Who's Your Huckleberry Now   Wednesday, May 03, 2017

I guess I'm a kind of a liberal, the kind of a liberal who believes that a better world is possible and that that better world  is dependent on people like you and me to make it so.

This piece, from my second eBook, Goes Around, Comes Around, a liberal's tongue in cheek admission  that he really doesn't know what the hell to do to achieve that betterment.

poets on every street corner

I was going
to  write a poem

about what I would  do
if I could run the world

sitting here now

I  realize
I don't know what to do either

I'd like to see rain

every Thursday
and sunshine and blue skies

the rest of the week

in the winter
when there should be snow

and blue skies
and children skating

on iced-over  ponds
and cows in the field

blowing clouds
through their noses

and palm trees on beaches
for those who don't like shade

and big waves for the

and clear clean streams
slow moving

between tall green trees
for us who prefer to float

and people learning to shake off
bad times

like dogs  shaking off wet
a big shake

beginning with flapping ears
passing down to big

of their rears

butts like a Mixmaster
in overdrive

and no icky things
in dark corners

no snakes
and no spiders and no

poison lizards
or animals who  like to eat people

and no fatherless children
or old people

rotting in isolation
ad inattention

and no one dying
of diseases they couldn't afford to cure

and no backaches or

or rashes
in  hide-away places

and no  people who eat too much
or people who never get to eat

as much as they need
and no drunkards of drug addicts

or gangsters
who shoot children from their cars

and no priests, preachers, ayatollahs,
rabbis, or other parasites on the human soul...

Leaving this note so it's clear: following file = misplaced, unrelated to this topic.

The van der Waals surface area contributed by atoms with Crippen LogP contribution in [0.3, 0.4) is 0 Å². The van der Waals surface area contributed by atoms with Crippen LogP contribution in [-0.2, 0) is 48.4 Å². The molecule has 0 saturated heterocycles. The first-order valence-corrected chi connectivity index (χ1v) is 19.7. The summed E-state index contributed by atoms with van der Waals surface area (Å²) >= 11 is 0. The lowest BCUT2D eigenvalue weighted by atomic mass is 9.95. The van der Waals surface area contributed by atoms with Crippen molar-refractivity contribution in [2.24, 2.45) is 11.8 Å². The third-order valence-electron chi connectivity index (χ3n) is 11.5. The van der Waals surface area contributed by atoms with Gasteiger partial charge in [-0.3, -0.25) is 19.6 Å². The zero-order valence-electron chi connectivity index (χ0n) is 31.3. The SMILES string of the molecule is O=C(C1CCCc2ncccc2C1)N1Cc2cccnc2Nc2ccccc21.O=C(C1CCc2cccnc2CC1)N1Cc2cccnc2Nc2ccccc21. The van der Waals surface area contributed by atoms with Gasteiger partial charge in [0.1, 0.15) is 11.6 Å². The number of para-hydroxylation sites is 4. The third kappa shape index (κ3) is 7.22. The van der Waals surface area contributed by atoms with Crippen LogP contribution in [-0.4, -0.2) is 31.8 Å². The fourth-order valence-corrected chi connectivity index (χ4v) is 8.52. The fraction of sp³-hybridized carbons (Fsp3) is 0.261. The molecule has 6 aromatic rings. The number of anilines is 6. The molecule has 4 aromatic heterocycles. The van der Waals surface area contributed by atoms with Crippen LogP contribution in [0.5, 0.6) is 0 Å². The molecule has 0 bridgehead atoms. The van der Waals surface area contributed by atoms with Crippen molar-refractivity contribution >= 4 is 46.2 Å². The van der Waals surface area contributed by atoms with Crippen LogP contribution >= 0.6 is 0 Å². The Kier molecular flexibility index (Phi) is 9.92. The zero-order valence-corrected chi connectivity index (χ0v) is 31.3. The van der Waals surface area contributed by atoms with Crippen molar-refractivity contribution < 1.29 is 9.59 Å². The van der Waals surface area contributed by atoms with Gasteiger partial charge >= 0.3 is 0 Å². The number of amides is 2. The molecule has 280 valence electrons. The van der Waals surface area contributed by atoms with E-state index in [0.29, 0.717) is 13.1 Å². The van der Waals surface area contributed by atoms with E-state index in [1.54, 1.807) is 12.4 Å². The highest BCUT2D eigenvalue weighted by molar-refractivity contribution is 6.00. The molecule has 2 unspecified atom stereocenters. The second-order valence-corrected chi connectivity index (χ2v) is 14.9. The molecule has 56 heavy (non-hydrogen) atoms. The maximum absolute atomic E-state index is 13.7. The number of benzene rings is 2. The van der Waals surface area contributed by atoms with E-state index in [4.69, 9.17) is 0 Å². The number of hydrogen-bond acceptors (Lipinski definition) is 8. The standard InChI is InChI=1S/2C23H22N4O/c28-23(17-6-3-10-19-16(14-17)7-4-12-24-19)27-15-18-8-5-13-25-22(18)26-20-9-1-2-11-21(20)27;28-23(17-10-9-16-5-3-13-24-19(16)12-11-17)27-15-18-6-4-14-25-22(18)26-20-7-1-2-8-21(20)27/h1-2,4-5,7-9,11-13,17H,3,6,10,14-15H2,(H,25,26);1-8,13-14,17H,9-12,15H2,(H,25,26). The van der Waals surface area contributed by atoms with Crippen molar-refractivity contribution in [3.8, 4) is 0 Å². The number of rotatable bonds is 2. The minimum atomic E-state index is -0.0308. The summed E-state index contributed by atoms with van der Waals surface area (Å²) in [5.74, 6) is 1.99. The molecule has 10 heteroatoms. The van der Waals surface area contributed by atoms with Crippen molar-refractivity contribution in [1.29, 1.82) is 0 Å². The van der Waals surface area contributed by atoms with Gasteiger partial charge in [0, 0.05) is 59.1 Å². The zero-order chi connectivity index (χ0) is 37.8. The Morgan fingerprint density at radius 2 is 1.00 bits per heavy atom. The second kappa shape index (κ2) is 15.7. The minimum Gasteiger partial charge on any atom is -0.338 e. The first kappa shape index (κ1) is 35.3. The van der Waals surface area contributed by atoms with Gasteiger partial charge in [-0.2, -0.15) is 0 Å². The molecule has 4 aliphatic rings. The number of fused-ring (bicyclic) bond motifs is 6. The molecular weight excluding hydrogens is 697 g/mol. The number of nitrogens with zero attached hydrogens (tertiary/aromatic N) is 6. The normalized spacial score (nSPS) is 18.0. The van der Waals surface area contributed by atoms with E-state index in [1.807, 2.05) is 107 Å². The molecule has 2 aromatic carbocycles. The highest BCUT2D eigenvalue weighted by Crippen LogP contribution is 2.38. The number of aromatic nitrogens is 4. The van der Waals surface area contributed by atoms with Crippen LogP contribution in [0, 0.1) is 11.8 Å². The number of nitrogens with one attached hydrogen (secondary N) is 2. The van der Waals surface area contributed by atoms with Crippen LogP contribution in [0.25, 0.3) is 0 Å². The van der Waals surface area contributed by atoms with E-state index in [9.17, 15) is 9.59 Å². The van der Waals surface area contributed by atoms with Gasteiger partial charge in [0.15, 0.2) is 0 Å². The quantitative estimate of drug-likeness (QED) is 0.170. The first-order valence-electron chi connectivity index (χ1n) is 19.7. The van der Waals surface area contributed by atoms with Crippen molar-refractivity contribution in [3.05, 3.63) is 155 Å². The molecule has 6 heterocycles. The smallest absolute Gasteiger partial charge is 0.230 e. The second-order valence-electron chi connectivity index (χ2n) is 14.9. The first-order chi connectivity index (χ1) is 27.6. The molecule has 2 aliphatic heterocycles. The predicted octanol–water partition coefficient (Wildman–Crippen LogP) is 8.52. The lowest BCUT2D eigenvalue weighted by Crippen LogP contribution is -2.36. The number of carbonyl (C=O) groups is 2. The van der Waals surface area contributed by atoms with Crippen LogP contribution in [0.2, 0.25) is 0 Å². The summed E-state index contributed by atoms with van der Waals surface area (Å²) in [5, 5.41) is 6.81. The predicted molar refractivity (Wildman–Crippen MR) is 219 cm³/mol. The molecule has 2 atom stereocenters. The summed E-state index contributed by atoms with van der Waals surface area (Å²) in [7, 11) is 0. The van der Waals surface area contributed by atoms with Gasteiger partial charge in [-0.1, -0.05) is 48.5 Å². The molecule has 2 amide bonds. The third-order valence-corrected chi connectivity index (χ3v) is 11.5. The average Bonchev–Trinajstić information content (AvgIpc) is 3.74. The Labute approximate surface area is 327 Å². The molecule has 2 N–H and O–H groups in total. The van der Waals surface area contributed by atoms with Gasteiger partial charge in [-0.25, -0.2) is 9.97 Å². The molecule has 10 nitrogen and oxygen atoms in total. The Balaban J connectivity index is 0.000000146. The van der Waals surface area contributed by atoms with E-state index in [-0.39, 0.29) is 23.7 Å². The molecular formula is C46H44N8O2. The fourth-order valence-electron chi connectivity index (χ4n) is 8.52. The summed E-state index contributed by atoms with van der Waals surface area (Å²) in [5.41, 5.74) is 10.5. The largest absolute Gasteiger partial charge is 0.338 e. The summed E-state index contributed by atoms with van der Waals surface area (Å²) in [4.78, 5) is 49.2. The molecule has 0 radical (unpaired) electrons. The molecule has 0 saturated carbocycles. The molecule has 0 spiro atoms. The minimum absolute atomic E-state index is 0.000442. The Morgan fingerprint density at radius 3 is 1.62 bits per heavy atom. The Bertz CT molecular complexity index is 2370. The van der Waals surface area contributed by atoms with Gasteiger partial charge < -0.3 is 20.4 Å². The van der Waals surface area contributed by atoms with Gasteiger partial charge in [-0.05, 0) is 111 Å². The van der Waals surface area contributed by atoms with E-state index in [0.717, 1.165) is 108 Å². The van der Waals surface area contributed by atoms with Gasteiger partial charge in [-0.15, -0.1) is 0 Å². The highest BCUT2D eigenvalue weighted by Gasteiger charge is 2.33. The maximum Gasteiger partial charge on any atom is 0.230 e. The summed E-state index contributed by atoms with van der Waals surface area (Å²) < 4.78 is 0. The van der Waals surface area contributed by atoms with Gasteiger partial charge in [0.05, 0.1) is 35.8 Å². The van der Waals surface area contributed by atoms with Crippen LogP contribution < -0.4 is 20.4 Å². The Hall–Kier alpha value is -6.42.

poets on every street corner

proclaiming truth and love and silly songs
for all who will listen

and people who will listen to all the poets
on all the street corners

and return their love
and maybe throw money

and no  Republicans -

that should be at the top of
my list

instead of here
at the


This week, a few new poems from me, even fewer poems from my library (all but one from a single anthology) and, as the past couple of posts, a bunch of poems from Seven Beats a Second, my first  book and my only print book., published in 2005.

The anthology is Twentieth Century Latin American Poetry, published by the University Of Texas - Austin in 1996. It is a huge book, coffee table size, 390 pages of poetry in English and Spanish or  Portuguese as appropriate.

The illustration that accompanies each of the "Seven Beats" poems is by artist Vincent Martinez, my collaborator on the book. His art appears on every page of the book.

poets on every street corner

never was a tom

Brenda Morisse
postcards to the moon
you bring out the mouse in me

drought buster

Jose Santos Chocano
A Manifesto 

a poem for the moment